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A sense of direction in human entorhinal cortex
Joshua Jacobs, Michael J. Kahana, Arne D. Ekstrom, Matthew V. Mollison, Itzhak Fried and Richard A. Andersen
Proceedings of the National Academy of Sciences of the United States of America
Vol. 107, No. 14 (April 6, 2010), pp. 6487-6492
Published by: National Academy of Sciences
Stable URL: http://www.jstor.org/stable/25665195
Page Count: 6
You can always find the topics here!Topics: Neurons, Hippocampus, Navigation, Entorhinal cortex, Behavioral neuroscience, Memory, Brain, Rodents, Perceptual localization, Maps
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Finding our way in spatial environments is an essential part of daily life. How do we come to possess this sense of direction? Extensive research points to the hippocampus and entorhinal cortex (EC) as key neural structures underlying spatial navigation. To better understand this system, we examined recordings of single-neuron activity from neurosurgical patients playing a virtual-navigation video game. In addition to place cells, which encode the current virtual location, we describe a unique cell type, EC path cells, the activity of which indicates whether the patient is taking a clockwise or counterclockwise path around the virtual square road. We find that many EC path cells exhibit this directional activity throughout the environment, in contrast to hippocampal neurons, which primarily encode information about specific locations. More broadly, these findings support the hypothesis that EC encodes general properties of the current context (e.g., location or direction) that are used by hippocampus to build unique representations reflecting combinations of these properties.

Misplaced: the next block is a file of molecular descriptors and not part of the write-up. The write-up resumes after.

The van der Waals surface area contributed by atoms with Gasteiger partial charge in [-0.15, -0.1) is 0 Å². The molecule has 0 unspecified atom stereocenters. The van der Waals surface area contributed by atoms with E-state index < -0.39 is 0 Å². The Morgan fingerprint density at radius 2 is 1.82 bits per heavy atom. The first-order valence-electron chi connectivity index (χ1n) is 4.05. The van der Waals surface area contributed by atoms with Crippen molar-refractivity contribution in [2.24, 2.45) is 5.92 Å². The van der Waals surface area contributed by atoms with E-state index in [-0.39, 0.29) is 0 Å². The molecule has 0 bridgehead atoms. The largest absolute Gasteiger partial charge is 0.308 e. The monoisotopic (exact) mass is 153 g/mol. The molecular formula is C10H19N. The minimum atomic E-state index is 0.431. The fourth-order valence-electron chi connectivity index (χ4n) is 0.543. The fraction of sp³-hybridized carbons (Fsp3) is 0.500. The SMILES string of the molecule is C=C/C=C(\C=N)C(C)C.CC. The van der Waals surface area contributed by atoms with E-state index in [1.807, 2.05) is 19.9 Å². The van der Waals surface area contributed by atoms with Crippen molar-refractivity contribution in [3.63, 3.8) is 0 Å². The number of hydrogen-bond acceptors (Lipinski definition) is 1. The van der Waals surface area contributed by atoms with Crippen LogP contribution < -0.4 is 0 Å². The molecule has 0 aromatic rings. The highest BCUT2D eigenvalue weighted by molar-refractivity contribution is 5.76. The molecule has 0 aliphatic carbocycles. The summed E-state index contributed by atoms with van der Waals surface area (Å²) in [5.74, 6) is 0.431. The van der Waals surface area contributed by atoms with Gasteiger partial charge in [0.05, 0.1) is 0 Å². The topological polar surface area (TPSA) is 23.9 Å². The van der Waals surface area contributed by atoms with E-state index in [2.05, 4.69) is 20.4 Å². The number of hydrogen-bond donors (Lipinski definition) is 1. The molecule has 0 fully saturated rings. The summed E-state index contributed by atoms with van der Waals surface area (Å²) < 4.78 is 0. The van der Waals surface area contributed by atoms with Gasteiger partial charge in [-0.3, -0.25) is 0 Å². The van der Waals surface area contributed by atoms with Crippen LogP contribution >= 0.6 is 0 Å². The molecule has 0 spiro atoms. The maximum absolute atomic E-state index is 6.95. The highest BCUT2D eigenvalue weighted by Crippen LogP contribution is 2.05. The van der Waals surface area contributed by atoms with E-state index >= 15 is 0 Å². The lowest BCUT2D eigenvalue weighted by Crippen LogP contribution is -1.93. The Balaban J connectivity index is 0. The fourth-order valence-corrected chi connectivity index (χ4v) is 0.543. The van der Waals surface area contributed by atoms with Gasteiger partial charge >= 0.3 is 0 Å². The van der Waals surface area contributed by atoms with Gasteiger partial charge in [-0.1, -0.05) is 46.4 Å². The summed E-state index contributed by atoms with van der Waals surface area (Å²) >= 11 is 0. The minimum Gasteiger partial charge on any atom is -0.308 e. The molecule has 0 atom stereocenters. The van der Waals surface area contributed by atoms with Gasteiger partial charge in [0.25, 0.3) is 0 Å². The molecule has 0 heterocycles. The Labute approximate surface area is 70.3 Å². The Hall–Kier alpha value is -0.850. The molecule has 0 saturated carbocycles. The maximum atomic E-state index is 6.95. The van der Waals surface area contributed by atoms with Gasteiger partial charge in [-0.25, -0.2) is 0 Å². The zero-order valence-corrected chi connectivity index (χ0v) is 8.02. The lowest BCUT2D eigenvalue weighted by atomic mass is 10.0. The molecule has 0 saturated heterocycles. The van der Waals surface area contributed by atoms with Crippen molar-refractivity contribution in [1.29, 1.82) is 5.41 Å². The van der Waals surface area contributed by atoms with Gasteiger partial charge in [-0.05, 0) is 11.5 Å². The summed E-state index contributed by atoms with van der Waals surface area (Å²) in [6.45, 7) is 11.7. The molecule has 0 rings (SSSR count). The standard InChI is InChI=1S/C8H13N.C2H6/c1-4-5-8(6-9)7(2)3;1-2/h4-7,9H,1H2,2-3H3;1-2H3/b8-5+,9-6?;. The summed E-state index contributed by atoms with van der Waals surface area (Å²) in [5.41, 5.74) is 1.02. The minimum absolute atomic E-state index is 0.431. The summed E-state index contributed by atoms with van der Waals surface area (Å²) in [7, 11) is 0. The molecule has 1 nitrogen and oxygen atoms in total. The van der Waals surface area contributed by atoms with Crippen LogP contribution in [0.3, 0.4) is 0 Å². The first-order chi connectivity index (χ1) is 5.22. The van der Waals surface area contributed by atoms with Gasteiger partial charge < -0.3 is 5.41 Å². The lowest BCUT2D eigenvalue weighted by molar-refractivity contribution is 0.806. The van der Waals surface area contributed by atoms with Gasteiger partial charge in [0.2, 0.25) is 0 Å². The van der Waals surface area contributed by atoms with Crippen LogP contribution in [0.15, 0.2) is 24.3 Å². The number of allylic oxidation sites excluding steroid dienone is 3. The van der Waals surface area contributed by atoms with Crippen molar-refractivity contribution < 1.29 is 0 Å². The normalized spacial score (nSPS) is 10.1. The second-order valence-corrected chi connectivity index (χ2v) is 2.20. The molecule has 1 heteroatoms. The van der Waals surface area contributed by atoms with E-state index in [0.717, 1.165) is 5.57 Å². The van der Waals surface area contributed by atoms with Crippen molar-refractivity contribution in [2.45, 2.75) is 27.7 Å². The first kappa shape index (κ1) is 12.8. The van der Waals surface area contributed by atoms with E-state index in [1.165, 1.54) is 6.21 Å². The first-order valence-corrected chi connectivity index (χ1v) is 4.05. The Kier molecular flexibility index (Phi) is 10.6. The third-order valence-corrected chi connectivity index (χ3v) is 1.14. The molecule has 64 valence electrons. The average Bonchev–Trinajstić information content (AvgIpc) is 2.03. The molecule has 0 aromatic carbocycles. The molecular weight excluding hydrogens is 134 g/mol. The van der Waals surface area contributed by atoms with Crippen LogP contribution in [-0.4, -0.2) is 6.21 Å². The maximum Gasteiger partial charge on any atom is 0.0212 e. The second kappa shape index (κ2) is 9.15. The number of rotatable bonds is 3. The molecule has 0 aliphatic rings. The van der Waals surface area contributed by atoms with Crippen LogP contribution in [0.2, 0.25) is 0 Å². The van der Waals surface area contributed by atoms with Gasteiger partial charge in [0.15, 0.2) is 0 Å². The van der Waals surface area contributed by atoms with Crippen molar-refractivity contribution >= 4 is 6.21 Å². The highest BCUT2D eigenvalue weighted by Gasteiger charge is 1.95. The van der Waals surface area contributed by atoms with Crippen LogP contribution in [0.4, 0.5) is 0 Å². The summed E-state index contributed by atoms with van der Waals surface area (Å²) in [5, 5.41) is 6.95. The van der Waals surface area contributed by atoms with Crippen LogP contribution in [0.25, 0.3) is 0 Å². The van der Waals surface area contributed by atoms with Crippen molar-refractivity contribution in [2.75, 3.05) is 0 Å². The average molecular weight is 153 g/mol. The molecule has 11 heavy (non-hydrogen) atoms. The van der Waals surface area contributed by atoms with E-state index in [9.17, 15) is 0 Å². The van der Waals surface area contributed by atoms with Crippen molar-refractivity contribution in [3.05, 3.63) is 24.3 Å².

Proceedings of the National Academy of Sciences of the United States of America © 2010 National Academy of Sciences